2.8 LL - Leakage Inductance
If a secondary winding of an ideal transformer is short circuited, the
transformer would present zero impedance to the supply, and an infinite
current would flow: -
In practice the actual current is not infinite, even if there is no
winding resistances, because it is limited by the fact that the coupling
between windings is not perfect: -
P = Primary winding
S = Secondary winding
As a result of imperfect coupling, a short-circuited transformer acts as
if there was an inductive impedance in series with a winding:
This impedance is known as the leakage inductance, and is a measure of
the coupling between windings.
Low leakage inductance implies good coupling; high leakage inductance
Leakage inductance limits the flow of current when the transformer is
Like winding resistance, it also causes the output voltage to fall with
increasing load current, adding to the transformer regulation. In SMPS
transformers, leakage inductance causes transistor over voltage when the
transistor is turned off.
Most transformer designs require low leakage inductance but for some
designs (e.g. for electronic ballasts, constant voltage transformers and
resonant converter transformers), leakage inductance is deliberately
introduced as part of the overall circuit design.
Leakage inductance can be reduced by ensuring that windings are in close
physical proximity to each other, have long winding lengths or are
Low leakage designs: -
a) Close proximity-----------------------b) Toroid -
long----------------c) Interleaved winding length
Leakage inductance can be increased by separating windings, providing
short winding lengths or introducing alternate flux paths.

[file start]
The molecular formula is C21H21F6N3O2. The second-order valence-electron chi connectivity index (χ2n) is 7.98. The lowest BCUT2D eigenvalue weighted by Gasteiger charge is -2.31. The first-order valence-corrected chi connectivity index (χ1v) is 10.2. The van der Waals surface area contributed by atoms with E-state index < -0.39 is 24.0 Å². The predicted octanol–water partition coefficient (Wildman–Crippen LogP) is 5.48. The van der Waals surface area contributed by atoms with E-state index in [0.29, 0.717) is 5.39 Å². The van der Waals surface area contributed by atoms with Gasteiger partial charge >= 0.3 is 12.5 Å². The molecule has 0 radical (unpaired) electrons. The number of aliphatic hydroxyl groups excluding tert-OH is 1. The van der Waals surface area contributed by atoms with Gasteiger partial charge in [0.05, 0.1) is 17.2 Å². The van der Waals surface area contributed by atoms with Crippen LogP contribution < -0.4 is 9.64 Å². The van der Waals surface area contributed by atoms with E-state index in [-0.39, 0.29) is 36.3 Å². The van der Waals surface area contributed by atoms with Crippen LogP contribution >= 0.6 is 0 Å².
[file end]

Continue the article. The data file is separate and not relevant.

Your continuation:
High leakage designs: -
|a) Short winding
||b) Increase separation
||c) Alternate flux path lengths between winding
Leakage inductance is important in many applications. One example is
flyback designs for high frequency switched mode power supplies, where the
leakage inductance must be less than a specified critical value for proper
Leakage inductance is tested by measuring the inductance of a 'primary'
winding when one or more 'secondary' windings are shorted out. In
performing the calculation at the end of the test to extract the
inductance value from the measured winding impedance, the tester uses a
series equivalent circuit.
In making the measurement, the tester automatically compensates for the
impedance of the wiring, the connections and the relays in the shorting
Leakage inductance can be measured using a test current in the range 20μA
to 100mA at a frequency of 20Hz to 3MHz.
You may choose a suitable test current and frequency based on the
expected value of the leakage inductance using the following table: -
|Leakage Inductance range
||Preferred test signal
|100nH → 1uH
1uH → 10uH
10uH → 100uH
100uH → 1mH
1mH → 10mH
10mH → 100mH
100mH → 1H
1H → 10H
NOTE: Because leakage inductance is measured with a secondary winding
shorted out, be careful to choose a test signal that will not cause
excessive currents to flow. This is particularly significant in
transformers where the turns ratio is very high and the shorted winding
has only a few turns.
If, for example, the primary winding has 300 turns, and the secondary 3
turns, a test current of 10mA flowing through the leakage inductance on
the primary side will give rise to a current of 1 Amp flowing in the
shorted secondary winding.
In order to protect transformer windings, the test current when measuring
leakage inductance is limited in the table to 50mA maximum.
In addition, the problem of self-resonant frequency listed under the
primary inductance test also applies when measuring leakage inductance, so
always use the lower of the available band of frequencies.